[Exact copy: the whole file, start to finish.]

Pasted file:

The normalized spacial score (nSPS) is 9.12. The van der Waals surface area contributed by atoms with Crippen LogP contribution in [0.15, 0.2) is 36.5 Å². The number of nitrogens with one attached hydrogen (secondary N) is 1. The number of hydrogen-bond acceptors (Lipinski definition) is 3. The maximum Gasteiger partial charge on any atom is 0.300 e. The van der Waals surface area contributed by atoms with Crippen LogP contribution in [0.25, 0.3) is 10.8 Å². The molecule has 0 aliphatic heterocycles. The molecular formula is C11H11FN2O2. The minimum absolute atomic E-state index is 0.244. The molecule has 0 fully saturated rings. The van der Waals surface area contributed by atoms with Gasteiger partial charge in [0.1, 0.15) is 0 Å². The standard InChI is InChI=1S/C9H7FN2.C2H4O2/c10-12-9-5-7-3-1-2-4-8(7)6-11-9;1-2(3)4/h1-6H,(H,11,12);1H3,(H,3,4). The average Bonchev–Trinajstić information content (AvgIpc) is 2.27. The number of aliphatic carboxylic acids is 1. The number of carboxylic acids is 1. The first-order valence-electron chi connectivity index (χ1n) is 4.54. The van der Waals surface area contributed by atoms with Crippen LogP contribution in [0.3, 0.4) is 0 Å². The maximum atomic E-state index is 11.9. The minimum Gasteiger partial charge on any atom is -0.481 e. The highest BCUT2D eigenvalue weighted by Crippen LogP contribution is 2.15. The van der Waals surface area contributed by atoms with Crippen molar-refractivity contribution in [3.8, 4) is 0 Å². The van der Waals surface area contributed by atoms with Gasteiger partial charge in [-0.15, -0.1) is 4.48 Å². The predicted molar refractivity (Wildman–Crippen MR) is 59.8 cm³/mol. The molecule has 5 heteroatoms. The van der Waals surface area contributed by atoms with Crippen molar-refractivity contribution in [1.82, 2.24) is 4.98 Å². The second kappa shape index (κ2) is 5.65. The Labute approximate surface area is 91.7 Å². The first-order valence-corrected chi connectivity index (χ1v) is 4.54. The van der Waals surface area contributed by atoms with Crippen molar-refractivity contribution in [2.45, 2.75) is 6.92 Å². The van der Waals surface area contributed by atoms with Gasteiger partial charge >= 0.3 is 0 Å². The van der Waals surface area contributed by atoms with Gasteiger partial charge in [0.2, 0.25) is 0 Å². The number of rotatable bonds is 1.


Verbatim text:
The normalized spacial score (nSPS) is 9.12. The van der Waals surface area contributed by atoms with Crippen LogP contribution in [0.15, 0.2) is 36.5 Å². The number of nitrogens with one attached hydrogen (secondary N) is 1. The number of hydrogen-bond acceptors (Lipinski definition) is 3. The maximum Gasteiger partial charge on any atom is 0.300 e. The van der Waals surface area contributed by atoms with Crippen LogP contribution in [0.25, 0.3) is 10.8 Å². The molecule has 0 aliphatic heterocycles. The molecular formula is C11H11FN2O2. The minimum absolute atomic E-state index is 0.244. The molecule has 0 fully saturated rings. The van der Waals surface area contributed by atoms with Gasteiger partial charge in [0.1, 0.15) is 0 Å². The standard InChI is InChI=1S/C9H7FN2.C2H4O2/c10-12-9-5-7-3-1-2-4-8(7)6-11-9;1-2(3)4/h1-6H,(H,11,12);1H3,(H,3,4). The average Bonchev–Trinajstić information content (AvgIpc) is 2.27. The number of aliphatic carboxylic acids is 1. The number of carboxylic acids is 1. The first-order valence-electron chi connectivity index (χ1n) is 4.54. The van der Waals surface area contributed by atoms with Crippen LogP contribution in [0.3, 0.4) is 0 Å². The maximum atomic E-state index is 11.9. The minimum Gasteiger partial charge on any atom is -0.481 e. The highest BCUT2D eigenvalue weighted by Crippen LogP contribution is 2.15. The van der Waals surface area contributed by atoms with Crippen molar-refractivity contribution in [3.8, 4) is 0 Å². The van der Waals surface area contributed by atoms with Gasteiger partial charge in [-0.15, -0.1) is 4.48 Å². The predicted molar refractivity (Wildman–Crippen MR) is 59.8 cm³/mol. The molecule has 5 heteroatoms. The van der Waals surface area contributed by atoms with Crippen molar-refractivity contribution in [1.82, 2.24) is 4.98 Å². The second kappa shape index (κ2) is 5.65. The Labute approximate surface area is 91.7 Å². The first-order valence-corrected chi connectivity index (χ1v) is 4.54. The van der Waals surface area contributed by atoms with Crippen molar-refractivity contribution in [2.45, 2.75) is 6.92 Å². The van der Waals surface area contributed by atoms with Gasteiger partial charge >= 0.3 is 0 Å². The van der Waals surface area contributed by atoms with Gasteiger partial charge in [0.2, 0.25) is 0 Å². The number of rotatable bonds is 1.